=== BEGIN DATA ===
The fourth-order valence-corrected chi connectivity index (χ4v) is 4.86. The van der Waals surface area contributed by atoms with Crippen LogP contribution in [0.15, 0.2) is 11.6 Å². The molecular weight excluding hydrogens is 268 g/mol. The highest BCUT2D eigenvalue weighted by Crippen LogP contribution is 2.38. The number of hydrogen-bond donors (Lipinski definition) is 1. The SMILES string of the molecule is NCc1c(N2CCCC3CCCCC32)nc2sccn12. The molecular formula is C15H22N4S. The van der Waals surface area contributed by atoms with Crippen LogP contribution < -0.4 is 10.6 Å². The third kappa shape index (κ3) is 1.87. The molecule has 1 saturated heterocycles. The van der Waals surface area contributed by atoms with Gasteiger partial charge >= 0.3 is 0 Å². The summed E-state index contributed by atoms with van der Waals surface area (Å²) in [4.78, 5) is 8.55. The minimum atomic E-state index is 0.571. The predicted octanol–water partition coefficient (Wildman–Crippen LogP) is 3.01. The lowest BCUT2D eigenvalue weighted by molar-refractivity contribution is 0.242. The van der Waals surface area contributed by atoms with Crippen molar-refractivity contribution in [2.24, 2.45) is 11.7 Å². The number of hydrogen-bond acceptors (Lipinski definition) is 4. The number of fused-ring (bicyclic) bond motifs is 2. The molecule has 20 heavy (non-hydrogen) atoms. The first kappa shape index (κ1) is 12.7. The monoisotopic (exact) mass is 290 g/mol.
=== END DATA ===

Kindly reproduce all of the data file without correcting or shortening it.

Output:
The fourth-order valence-corrected chi connectivity index (χ4v) is 4.86. The van der Waals surface area contributed by atoms with Crippen LogP contribution in [0.15, 0.2) is 11.6 Å². The molecular weight excluding hydrogens is 268 g/mol. The highest BCUT2D eigenvalue weighted by Crippen LogP contribution is 2.38. The number of hydrogen-bond donors (Lipinski definition) is 1. The SMILES string of the molecule is NCc1c(N2CCCC3CCCCC32)nc2sccn12. The molecular formula is C15H22N4S. The van der Waals surface area contributed by atoms with Crippen LogP contribution < -0.4 is 10.6 Å². The third kappa shape index (κ3) is 1.87. The molecule has 1 saturated heterocycles. The van der Waals surface area contributed by atoms with Gasteiger partial charge >= 0.3 is 0 Å². The summed E-state index contributed by atoms with van der Waals surface area (Å²) in [4.78, 5) is 8.55. The minimum atomic E-state index is 0.571. The predicted octanol–water partition coefficient (Wildman–Crippen LogP) is 3.01. The lowest BCUT2D eigenvalue weighted by molar-refractivity contribution is 0.242. The van der Waals surface area contributed by atoms with Crippen molar-refractivity contribution in [2.24, 2.45) is 11.7 Å². The number of hydrogen-bond acceptors (Lipinski definition) is 4. The number of fused-ring (bicyclic) bond motifs is 2. The molecule has 20 heavy (non-hydrogen) atoms. The first kappa shape index (κ1) is 12.7. The monoisotopic (exact) mass is 290 g/mol.